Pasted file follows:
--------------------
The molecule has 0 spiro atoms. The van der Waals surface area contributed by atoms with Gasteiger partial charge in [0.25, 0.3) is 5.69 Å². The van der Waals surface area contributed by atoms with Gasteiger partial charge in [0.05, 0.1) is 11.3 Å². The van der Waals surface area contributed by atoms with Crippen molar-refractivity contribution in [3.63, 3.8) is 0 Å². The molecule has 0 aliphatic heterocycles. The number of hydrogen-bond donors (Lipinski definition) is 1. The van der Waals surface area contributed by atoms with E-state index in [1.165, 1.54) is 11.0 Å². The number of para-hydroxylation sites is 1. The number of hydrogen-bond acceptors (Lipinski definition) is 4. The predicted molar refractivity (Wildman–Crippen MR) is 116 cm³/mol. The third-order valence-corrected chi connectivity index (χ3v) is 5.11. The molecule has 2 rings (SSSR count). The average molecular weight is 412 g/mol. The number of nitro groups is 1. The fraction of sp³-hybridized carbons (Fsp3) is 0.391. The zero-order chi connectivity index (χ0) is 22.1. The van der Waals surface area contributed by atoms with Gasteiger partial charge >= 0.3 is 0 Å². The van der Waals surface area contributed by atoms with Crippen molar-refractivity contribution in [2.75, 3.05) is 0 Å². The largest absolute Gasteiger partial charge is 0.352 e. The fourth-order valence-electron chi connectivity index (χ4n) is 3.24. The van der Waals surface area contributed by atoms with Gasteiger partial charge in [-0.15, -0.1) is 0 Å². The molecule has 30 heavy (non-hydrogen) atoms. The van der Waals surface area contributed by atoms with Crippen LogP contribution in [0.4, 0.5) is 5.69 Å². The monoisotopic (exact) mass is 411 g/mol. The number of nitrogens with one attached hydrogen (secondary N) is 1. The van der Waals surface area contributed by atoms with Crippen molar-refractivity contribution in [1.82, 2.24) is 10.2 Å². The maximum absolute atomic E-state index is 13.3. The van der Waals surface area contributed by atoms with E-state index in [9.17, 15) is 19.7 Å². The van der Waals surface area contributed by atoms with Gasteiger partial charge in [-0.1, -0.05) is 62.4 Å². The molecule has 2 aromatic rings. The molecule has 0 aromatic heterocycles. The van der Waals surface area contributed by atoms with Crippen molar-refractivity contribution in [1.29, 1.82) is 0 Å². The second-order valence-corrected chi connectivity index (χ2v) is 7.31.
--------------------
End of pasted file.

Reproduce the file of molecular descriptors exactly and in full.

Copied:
The molecule has 0 spiro atoms. The van der Waals surface area contributed by atoms with Gasteiger partial charge in [0.25, 0.3) is 5.69 Å². The van der Waals surface area contributed by atoms with Gasteiger partial charge in [0.05, 0.1) is 11.3 Å². The van der Waals surface area contributed by atoms with Crippen molar-refractivity contribution in [3.63, 3.8) is 0 Å². The molecule has 0 aliphatic heterocycles. The number of hydrogen-bond donors (Lipinski definition) is 1. The van der Waals surface area contributed by atoms with E-state index in [1.165, 1.54) is 11.0 Å². The number of para-hydroxylation sites is 1. The number of hydrogen-bond acceptors (Lipinski definition) is 4. The predicted molar refractivity (Wildman–Crippen MR) is 116 cm³/mol. The third-order valence-corrected chi connectivity index (χ3v) is 5.11. The molecule has 2 rings (SSSR count). The average molecular weight is 412 g/mol. The number of nitro groups is 1. The fraction of sp³-hybridized carbons (Fsp3) is 0.391. The zero-order chi connectivity index (χ0) is 22.1. The van der Waals surface area contributed by atoms with Gasteiger partial charge >= 0.3 is 0 Å². The van der Waals surface area contributed by atoms with Crippen molar-refractivity contribution in [2.75, 3.05) is 0 Å². The largest absolute Gasteiger partial charge is 0.352 e. The fourth-order valence-electron chi connectivity index (χ4n) is 3.24. The van der Waals surface area contributed by atoms with Gasteiger partial charge in [-0.15, -0.1) is 0 Å². The molecule has 30 heavy (non-hydrogen) atoms. The van der Waals surface area contributed by atoms with Crippen LogP contribution in [0.4, 0.5) is 5.69 Å². The monoisotopic (exact) mass is 411 g/mol. The number of nitrogens with one attached hydrogen (secondary N) is 1. The van der Waals surface area contributed by atoms with Crippen molar-refractivity contribution in [1.82, 2.24) is 10.2 Å². The maximum absolute atomic E-state index is 13.3. The van der Waals surface area contributed by atoms with E-state index in [9.17, 15) is 19.7 Å². The van der Waals surface area contributed by atoms with Gasteiger partial charge in [-0.1, -0.05) is 62.4 Å². The molecule has 2 aromatic rings. The molecule has 0 aromatic heterocycles. The van der Waals surface area contributed by atoms with Crippen molar-refractivity contribution in [1.29, 1.82) is 0 Å². The second-order valence-corrected chi connectivity index (χ2v) is 7.31.